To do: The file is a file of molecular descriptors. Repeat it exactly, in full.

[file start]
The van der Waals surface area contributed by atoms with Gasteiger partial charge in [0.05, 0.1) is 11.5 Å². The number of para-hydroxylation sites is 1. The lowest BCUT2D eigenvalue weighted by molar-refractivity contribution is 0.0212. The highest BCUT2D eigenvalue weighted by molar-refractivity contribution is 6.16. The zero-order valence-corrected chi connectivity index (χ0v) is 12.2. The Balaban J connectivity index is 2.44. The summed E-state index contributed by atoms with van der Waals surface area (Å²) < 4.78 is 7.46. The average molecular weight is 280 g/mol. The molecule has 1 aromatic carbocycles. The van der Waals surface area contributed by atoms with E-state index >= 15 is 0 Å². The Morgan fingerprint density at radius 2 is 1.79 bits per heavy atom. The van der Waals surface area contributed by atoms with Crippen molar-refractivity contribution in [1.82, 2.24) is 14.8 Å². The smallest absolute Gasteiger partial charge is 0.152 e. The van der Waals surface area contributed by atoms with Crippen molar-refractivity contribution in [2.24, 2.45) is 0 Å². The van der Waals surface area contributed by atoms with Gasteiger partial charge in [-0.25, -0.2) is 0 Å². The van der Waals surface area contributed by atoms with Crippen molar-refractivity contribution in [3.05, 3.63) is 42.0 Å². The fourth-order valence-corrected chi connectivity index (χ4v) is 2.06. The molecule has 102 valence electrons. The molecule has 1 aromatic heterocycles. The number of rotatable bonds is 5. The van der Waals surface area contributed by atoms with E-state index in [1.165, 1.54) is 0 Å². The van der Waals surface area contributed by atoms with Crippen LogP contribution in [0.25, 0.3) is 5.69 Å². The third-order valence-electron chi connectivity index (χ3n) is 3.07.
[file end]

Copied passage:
The van der Waals surface area contributed by atoms with Gasteiger partial charge in [0.05, 0.1) is 11.5 Å². The number of para-hydroxylation sites is 1. The lowest BCUT2D eigenvalue weighted by molar-refractivity contribution is 0.0212. The highest BCUT2D eigenvalue weighted by molar-refractivity contribution is 6.16. The zero-order valence-corrected chi connectivity index (χ0v) is 12.2. The Balaban J connectivity index is 2.44. The summed E-state index contributed by atoms with van der Waals surface area (Å²) < 4.78 is 7.46. The average molecular weight is 280 g/mol. The molecule has 1 aromatic carbocycles. The van der Waals surface area contributed by atoms with E-state index >= 15 is 0 Å². The Morgan fingerprint density at radius 2 is 1.79 bits per heavy atom. The van der Waals surface area contributed by atoms with Crippen molar-refractivity contribution in [1.82, 2.24) is 14.8 Å². The smallest absolute Gasteiger partial charge is 0.152 e. The van der Waals surface area contributed by atoms with Crippen molar-refractivity contribution in [2.24, 2.45) is 0 Å². The van der Waals surface area contributed by atoms with Gasteiger partial charge in [-0.25, -0.2) is 0 Å². The van der Waals surface area contributed by atoms with Crippen molar-refractivity contribution in [3.05, 3.63) is 42.0 Å². The fourth-order valence-corrected chi connectivity index (χ4v) is 2.06. The molecule has 102 valence electrons. The molecule has 1 aromatic heterocycles. The number of rotatable bonds is 5. The van der Waals surface area contributed by atoms with E-state index in [1.165, 1.54) is 0 Å². The van der Waals surface area contributed by atoms with Crippen LogP contribution in [0.25, 0.3) is 5.69 Å². The third-order valence-electron chi connectivity index (χ3n) is 3.07.